Why doesn't my deep cut hurt?
Ouch, that hurts: Why paper cuts hurt so much
An innocent sheet of white paper. Looks completely harmless, has hardly any weight and can still hurt like hell. Not just as a farewell letter from exiles. The world in A4 format is often more banal. The copier asks for new lining, a pack of paper is torn open, and it has already happened: the index finger has brushed a sheet too spiritedly, and this impetuous approach is rewarded with a small, painful wound.
Why paper cuts often hurt so much has not yet been systematically investigated scientifically. The dermatologist Hayley Goldbach from the University of California in Los Angeles has several hypotheses. The small cut in the fingertips is so agonizing because there are particularly many sensitive nerve tracts there. The reason: "We discover the world with our fingers. That is why it is important that there are many nerve endings there". Also for our own protection, as this protects our gripping tool from extreme heat, cold and pressure, as the expert explains.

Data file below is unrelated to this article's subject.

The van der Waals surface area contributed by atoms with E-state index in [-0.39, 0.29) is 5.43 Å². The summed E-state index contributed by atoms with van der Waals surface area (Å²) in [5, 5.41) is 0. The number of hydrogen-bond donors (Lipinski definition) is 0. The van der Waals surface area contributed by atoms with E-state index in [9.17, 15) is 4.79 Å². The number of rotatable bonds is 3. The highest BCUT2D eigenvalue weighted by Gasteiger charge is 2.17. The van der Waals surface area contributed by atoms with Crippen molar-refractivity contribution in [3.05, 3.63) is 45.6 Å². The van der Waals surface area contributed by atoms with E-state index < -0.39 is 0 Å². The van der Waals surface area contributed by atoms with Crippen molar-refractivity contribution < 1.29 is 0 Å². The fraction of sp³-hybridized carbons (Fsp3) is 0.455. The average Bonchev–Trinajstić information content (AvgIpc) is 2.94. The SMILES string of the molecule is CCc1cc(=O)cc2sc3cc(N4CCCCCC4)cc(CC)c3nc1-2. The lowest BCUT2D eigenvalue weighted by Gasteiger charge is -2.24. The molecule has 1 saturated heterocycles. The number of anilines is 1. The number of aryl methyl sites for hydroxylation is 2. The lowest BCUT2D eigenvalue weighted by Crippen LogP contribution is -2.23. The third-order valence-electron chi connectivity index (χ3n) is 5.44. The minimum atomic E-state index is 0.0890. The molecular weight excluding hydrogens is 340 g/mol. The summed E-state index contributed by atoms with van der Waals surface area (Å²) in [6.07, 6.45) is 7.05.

Not deep enough
The nature of the paper is also likely to have a not inconsiderable part of the pain. With the naked eye, the edge of the paper looks smooth and sharp-edged. However, this is a fallacy. A look under the microscope shows the true form of the culprit: the edges are sharp enough to scratch the skin, but not smooth enough for a clean cut. Rather, the paper tears a wound in the skin, "more like a saw than a blade," says Goldbach.
Paradoxically, another problem could be that paper cuts are usually not very deep. However, deep enough to penetrate the first layer of skin. "The concentration of pain receptors is greatest under the surface of the skin," says the dermatologist.
Tear open the wound again
What makes for additional agony: Paper cuts don't go so deep that they really bleed. As a result, the natural protective mechanism such as blood clotting cannot take effect. There is no protective scab surrounding the wound.
Since the small cuts are slow to heal, there is also the risk that they will be torn open again and again. One wrong movement of the injured finger and the wound opens again. It all sounds painfully plausible. (gueb, September 19, 2016)
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